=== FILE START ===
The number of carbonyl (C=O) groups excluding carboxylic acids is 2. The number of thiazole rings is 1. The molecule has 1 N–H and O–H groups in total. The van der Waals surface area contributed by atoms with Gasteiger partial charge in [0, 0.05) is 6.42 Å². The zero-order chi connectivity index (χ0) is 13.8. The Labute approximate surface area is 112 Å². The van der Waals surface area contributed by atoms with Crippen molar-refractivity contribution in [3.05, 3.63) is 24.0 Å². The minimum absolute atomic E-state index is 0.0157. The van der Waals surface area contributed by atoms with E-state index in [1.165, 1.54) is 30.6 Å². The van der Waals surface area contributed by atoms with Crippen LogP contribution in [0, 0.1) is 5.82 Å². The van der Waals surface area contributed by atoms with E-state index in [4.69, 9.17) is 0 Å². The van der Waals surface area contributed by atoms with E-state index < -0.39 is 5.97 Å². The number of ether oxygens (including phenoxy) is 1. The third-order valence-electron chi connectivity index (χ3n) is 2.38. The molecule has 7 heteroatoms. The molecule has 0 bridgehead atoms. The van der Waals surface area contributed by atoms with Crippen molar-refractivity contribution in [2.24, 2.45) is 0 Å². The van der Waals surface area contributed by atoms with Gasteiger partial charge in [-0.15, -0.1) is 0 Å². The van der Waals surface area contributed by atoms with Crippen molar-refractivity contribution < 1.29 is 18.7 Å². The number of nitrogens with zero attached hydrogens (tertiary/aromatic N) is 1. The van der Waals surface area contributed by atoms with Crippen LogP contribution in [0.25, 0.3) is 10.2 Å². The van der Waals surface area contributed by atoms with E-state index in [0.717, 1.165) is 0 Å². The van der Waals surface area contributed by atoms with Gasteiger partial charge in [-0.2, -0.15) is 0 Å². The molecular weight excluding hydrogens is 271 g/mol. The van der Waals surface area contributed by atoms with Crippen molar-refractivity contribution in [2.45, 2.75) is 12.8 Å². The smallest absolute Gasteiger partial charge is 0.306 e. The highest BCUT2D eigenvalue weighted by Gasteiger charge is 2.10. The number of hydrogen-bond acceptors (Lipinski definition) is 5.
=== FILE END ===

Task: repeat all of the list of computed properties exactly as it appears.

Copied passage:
The number of carbonyl (C=O) groups excluding carboxylic acids is 2. The number of thiazole rings is 1. The molecule has 1 N–H and O–H groups in total. The van der Waals surface area contributed by atoms with Gasteiger partial charge in [0, 0.05) is 6.42 Å². The zero-order chi connectivity index (χ0) is 13.8. The Labute approximate surface area is 112 Å². The van der Waals surface area contributed by atoms with Crippen molar-refractivity contribution in [3.05, 3.63) is 24.0 Å². The minimum absolute atomic E-state index is 0.0157. The van der Waals surface area contributed by atoms with E-state index in [1.165, 1.54) is 30.6 Å². The van der Waals surface area contributed by atoms with Crippen LogP contribution in [0, 0.1) is 5.82 Å². The van der Waals surface area contributed by atoms with E-state index in [4.69, 9.17) is 0 Å². The van der Waals surface area contributed by atoms with E-state index < -0.39 is 5.97 Å². The number of ether oxygens (including phenoxy) is 1. The third-order valence-electron chi connectivity index (χ3n) is 2.38. The molecule has 7 heteroatoms. The molecule has 0 bridgehead atoms. The van der Waals surface area contributed by atoms with Crippen molar-refractivity contribution in [2.24, 2.45) is 0 Å². The van der Waals surface area contributed by atoms with Gasteiger partial charge in [-0.15, -0.1) is 0 Å². The van der Waals surface area contributed by atoms with Crippen molar-refractivity contribution < 1.29 is 18.7 Å². The number of nitrogens with zero attached hydrogens (tertiary/aromatic N) is 1. The van der Waals surface area contributed by atoms with Crippen LogP contribution in [0.25, 0.3) is 10.2 Å². The van der Waals surface area contributed by atoms with E-state index in [0.717, 1.165) is 0 Å². The van der Waals surface area contributed by atoms with Gasteiger partial charge in [-0.2, -0.15) is 0 Å². The molecular weight excluding hydrogens is 271 g/mol. The van der Waals surface area contributed by atoms with Crippen molar-refractivity contribution in [2.45, 2.75) is 12.8 Å². The smallest absolute Gasteiger partial charge is 0.306 e. The highest BCUT2D eigenvalue weighted by Gasteiger charge is 2.10. The number of hydrogen-bond acceptors (Lipinski definition) is 5.